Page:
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Running the following code will result in memory usage rapidly creeping up.

import numpy as np
import pylab as p
mu, sigma = 100, 15
x = mu + sigma*np.random.randn(100000)
for i in range(100):
    n, bins, patches = p.hist(x, 5000)

However, when substituting the call to pylab with a direct call to the numpy histogram method then memory usage is constant (it also runs significantly faster).

import numpy as np
mu, sigma = 100, 15
x = mu + sigma*np.random.randn(100000)
for i in range(100):
    n, bins = np.histogram(x, 5000)

I was under the impression that pylab is using the numpy histogram function. There must be a bug somewhere...

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1  
You have to clear your figure: stackoverflow.com/questions/8213522/… if you really want to draw histograms in a loop. Plus do garbage collect if you use 2.x Python. But I guess drawing histogram wasn't your intention –  theta May 31 '13 at 5:11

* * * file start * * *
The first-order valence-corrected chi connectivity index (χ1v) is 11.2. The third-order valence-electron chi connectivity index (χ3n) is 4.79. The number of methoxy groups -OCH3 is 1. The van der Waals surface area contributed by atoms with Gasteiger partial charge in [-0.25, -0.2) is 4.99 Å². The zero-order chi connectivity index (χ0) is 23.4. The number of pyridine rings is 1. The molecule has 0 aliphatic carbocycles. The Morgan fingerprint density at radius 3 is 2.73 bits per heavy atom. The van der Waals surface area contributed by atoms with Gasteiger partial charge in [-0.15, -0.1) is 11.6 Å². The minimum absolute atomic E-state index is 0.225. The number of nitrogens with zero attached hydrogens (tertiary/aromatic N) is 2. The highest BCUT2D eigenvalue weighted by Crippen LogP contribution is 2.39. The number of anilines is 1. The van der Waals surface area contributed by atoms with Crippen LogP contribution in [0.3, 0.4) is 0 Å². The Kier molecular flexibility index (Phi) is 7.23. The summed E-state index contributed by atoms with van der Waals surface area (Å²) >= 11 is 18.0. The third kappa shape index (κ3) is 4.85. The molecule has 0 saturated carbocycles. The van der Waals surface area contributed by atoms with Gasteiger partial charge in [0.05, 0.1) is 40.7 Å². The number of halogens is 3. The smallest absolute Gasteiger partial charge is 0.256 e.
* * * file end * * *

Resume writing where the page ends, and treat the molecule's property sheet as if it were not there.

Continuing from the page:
Thanks! I did try gc.colletc() without success but adding a clf() inside the loop does the trick! (And you are right I didn't want to draw the histograms - I just wanted to use the functionality) –  schubnel May 31 '13 at 5:41

1 Answer 1

Matplotlib generates a diagram. NumPy does not. Add p.show() to your first code to see where the work goes.

import numpy as np
import pylab as p
mu, sigma = 100, 15
x = mu + sigma*np.random.randn(100000)
n, bins, patches = p.hist(x, 5000)
p.show()

You may want to try with a smaller number for np.random.randn(100000) first to see something quickly.

EDIT

Does not really make sense to create the same plot 100 times.

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